It is no accident that most of these aircraft resemble one another or that all (except the future U.S. Long Range Strike Bomber) are unmanned. No shape other than a tailless flying wing provides the desired stealth, and incorporating a cockpit is difficult except in a large vehicle.
All three classes of stealth air vehicle are likely to be operational in 2030, regardless of the JSF program. Three areas of uncertainty will define the actual make-up of air forces worldwide.
The first concerns the ability of RCS-managed conventional aircraft, as part of a system of systems, to operate against improved threats such as Russia's S-400/500 surface-to-air missile (SAM) systems. Boeing is promoting RCS reductions on the Eagle and Super Hornet, along with improved EW, and the U.S. Navy is funding “significant” classified upgrades. The Navy Hornet/Growler community envisions “rolling back” SAM threats with jamming and standoff weapons, and the service's vision for future anti-surface warfare is based on weapons (initially Tomahawk and Joint Standoff Weapon derivatives) rather than stealthy penetrating platforms. European fighter developers are studying RCS reductions for post-2020 versions of current aircraft.
The second unpredictable factor is the rate at which the use of very stealthy unmanned aircraft expands. Many U.S. commentators and think tanks have pushed for a greater role for survivable UAVs and bombers. Designed to survive by stealth rather than speed or agility, these aircraft offer longer range than tactical fighters, which creates options as the U.S. looks at the military balance in the Western Pacific. The emerging threat of a reconnaissance-strike complex aimed at U.S. aircraft carriers has pushed the Navy to the front of this trend.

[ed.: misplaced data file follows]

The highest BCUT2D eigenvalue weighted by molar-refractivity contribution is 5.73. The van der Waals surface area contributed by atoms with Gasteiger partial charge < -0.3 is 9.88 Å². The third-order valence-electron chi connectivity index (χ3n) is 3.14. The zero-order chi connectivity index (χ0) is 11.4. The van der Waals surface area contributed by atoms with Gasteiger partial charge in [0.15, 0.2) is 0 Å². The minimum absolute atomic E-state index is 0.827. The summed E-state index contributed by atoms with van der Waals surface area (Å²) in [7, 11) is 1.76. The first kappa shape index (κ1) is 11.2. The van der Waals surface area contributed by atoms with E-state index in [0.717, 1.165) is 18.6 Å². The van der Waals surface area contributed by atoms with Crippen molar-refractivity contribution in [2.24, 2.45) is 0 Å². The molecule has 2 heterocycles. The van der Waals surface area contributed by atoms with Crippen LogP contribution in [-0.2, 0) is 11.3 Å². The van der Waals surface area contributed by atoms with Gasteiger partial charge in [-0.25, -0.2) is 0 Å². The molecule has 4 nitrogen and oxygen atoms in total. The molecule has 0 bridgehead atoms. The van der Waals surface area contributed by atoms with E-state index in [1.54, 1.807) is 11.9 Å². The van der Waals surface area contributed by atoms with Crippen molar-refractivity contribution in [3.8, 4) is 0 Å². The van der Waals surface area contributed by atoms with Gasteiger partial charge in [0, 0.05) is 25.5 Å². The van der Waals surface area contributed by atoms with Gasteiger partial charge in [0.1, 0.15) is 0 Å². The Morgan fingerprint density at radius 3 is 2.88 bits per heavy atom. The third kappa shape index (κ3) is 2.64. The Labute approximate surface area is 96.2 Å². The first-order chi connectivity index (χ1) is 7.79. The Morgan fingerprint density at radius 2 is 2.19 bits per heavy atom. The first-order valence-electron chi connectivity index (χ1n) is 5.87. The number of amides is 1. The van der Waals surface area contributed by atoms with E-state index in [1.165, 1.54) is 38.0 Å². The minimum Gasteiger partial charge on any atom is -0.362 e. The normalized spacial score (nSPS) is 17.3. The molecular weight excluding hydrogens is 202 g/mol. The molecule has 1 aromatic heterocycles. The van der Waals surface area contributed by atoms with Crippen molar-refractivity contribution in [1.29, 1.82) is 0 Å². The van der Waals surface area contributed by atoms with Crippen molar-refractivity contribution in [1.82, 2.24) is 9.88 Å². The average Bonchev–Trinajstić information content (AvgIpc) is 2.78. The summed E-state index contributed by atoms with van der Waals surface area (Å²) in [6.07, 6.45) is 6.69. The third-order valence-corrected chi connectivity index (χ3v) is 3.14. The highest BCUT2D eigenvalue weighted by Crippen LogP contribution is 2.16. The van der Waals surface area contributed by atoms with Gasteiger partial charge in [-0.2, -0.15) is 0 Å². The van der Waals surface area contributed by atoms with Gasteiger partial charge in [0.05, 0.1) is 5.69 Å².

The third consideration is the performance of the JSF program and its Russian and Chinese analogs, in cost, timeline and flexibility. The pacing item for the JSF is clearly software integration and testing; the U.S. Air Force has accepted that the aircraft will enter service with a limited weapons.
Not coincidentally, the upgrading of the F-22 Raptor, which has also failed to keep pace with aspirations, is dominated by software rather than hardware changes. These challenges are not going to be easier for developers in China, Russia or South Korea.
This is because a stealthy aircraft intended for a full range of fighter missions presents high hurdles in two inseparable software-dominated areas: sensor fusion and emissions control (Emcon). It is also a problem from the viewpoint of networking.
Sensor fusion is common to modern fighters. In principle, it means displaying data from active and passive radio-frequency (RF) sensors, infrared and optical devices, networks and databases as single targets and tracks. On a stealth aircraft, sensor fusion also supports Emcon, minimizing and managing RF energy to avoid detection.
The “fusion engine”—as the software package is termed on the F-35—is complex and critical. Testing is challenging because even the best ground-based systems-integration laboratory may not address the phenomenology of sensors in a real-world. One engineer describes a sensor-fused air combat avionics system as “having a nervous breakdown” when confronted with dense European air traffic. It is also crucial in preventing blue-on-blue attacks and collateral damage.